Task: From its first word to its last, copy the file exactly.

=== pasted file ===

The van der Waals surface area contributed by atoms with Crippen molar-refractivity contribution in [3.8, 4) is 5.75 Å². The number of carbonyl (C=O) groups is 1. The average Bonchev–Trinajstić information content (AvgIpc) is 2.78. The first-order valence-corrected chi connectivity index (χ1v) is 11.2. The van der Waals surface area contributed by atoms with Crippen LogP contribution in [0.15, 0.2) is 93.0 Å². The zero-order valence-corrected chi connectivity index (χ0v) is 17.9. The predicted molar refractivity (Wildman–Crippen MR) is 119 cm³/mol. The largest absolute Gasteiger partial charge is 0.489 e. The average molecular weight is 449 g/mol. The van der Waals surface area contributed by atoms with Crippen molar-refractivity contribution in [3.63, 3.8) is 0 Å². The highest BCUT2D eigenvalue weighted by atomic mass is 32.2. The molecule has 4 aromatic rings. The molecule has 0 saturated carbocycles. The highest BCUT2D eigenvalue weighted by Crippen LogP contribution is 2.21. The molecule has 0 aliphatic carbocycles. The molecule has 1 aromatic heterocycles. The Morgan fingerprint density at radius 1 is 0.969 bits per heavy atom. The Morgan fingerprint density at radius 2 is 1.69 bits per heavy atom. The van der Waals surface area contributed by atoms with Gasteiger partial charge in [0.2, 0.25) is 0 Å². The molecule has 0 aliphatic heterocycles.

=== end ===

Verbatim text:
The van der Waals surface area contributed by atoms with Crippen molar-refractivity contribution in [3.8, 4) is 5.75 Å². The number of carbonyl (C=O) groups is 1. The average Bonchev–Trinajstić information content (AvgIpc) is 2.78. The first-order valence-corrected chi connectivity index (χ1v) is 11.2. The van der Waals surface area contributed by atoms with Crippen LogP contribution in [0.15, 0.2) is 93.0 Å². The zero-order valence-corrected chi connectivity index (χ0v) is 17.9. The predicted molar refractivity (Wildman–Crippen MR) is 119 cm³/mol. The largest absolute Gasteiger partial charge is 0.489 e. The average molecular weight is 449 g/mol. The van der Waals surface area contributed by atoms with Crippen molar-refractivity contribution in [3.63, 3.8) is 0 Å². The highest BCUT2D eigenvalue weighted by atomic mass is 32.2. The molecule has 4 aromatic rings. The molecule has 0 saturated carbocycles. The highest BCUT2D eigenvalue weighted by Crippen LogP contribution is 2.21. The molecule has 0 aliphatic carbocycles. The molecule has 1 aromatic heterocycles. The Morgan fingerprint density at radius 1 is 0.969 bits per heavy atom. The Morgan fingerprint density at radius 2 is 1.69 bits per heavy atom. The van der Waals surface area contributed by atoms with Gasteiger partial charge in [0.2, 0.25) is 0 Å². The molecule has 0 aliphatic heterocycles.